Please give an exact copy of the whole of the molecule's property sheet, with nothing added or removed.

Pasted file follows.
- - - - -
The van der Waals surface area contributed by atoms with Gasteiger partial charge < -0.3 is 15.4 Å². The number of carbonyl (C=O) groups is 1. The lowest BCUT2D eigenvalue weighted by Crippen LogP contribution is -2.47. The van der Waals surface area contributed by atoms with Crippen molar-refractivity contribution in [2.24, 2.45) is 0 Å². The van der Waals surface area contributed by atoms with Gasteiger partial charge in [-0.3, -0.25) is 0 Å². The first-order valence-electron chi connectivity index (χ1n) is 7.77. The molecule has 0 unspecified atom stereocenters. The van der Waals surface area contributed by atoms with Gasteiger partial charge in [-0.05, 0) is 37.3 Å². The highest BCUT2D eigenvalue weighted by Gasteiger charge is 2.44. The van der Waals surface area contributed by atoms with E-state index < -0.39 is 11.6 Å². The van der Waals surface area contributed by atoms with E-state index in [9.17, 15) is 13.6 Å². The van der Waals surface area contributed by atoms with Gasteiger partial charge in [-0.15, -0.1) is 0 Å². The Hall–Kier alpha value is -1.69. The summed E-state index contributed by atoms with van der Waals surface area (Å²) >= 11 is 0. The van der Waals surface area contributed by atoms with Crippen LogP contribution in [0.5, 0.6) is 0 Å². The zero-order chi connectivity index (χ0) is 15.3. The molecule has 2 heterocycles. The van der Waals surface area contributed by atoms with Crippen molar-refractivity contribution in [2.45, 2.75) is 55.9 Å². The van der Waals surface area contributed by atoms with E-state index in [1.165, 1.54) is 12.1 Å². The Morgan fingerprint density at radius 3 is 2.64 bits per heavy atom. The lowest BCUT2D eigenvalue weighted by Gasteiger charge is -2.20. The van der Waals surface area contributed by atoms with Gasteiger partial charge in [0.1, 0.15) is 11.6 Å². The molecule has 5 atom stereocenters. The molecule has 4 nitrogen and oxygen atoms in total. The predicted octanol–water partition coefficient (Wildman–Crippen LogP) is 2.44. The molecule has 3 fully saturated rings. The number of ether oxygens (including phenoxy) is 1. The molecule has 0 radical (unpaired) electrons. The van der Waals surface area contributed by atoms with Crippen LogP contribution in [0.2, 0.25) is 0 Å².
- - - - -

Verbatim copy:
The van der Waals surface area contributed by atoms with Gasteiger partial charge < -0.3 is 15.4 Å². The number of carbonyl (C=O) groups is 1. The lowest BCUT2D eigenvalue weighted by Crippen LogP contribution is -2.47. The van der Waals surface area contributed by atoms with Crippen molar-refractivity contribution in [2.24, 2.45) is 0 Å². The van der Waals surface area contributed by atoms with Gasteiger partial charge in [-0.3, -0.25) is 0 Å². The first-order valence-electron chi connectivity index (χ1n) is 7.77. The molecule has 0 unspecified atom stereocenters. The van der Waals surface area contributed by atoms with Gasteiger partial charge in [-0.05, 0) is 37.3 Å². The highest BCUT2D eigenvalue weighted by Gasteiger charge is 2.44. The van der Waals surface area contributed by atoms with E-state index < -0.39 is 11.6 Å². The van der Waals surface area contributed by atoms with E-state index in [9.17, 15) is 13.6 Å². The van der Waals surface area contributed by atoms with Gasteiger partial charge in [-0.15, -0.1) is 0 Å². The Hall–Kier alpha value is -1.69. The summed E-state index contributed by atoms with van der Waals surface area (Å²) >= 11 is 0. The van der Waals surface area contributed by atoms with Crippen LogP contribution in [0.5, 0.6) is 0 Å². The zero-order chi connectivity index (χ0) is 15.3. The molecule has 2 heterocycles. The van der Waals surface area contributed by atoms with Crippen molar-refractivity contribution in [2.45, 2.75) is 55.9 Å². The van der Waals surface area contributed by atoms with E-state index in [1.165, 1.54) is 12.1 Å². The Morgan fingerprint density at radius 3 is 2.64 bits per heavy atom. The lowest BCUT2D eigenvalue weighted by Gasteiger charge is -2.20. The van der Waals surface area contributed by atoms with Gasteiger partial charge in [0.1, 0.15) is 11.6 Å². The molecule has 5 atom stereocenters. The molecule has 4 nitrogen and oxygen atoms in total. The predicted octanol–water partition coefficient (Wildman–Crippen LogP) is 2.44. The molecule has 3 fully saturated rings. The number of ether oxygens (including phenoxy) is 1. The molecule has 0 radical (unpaired) electrons. The van der Waals surface area contributed by atoms with Crippen LogP contribution in [0.2, 0.25) is 0 Å².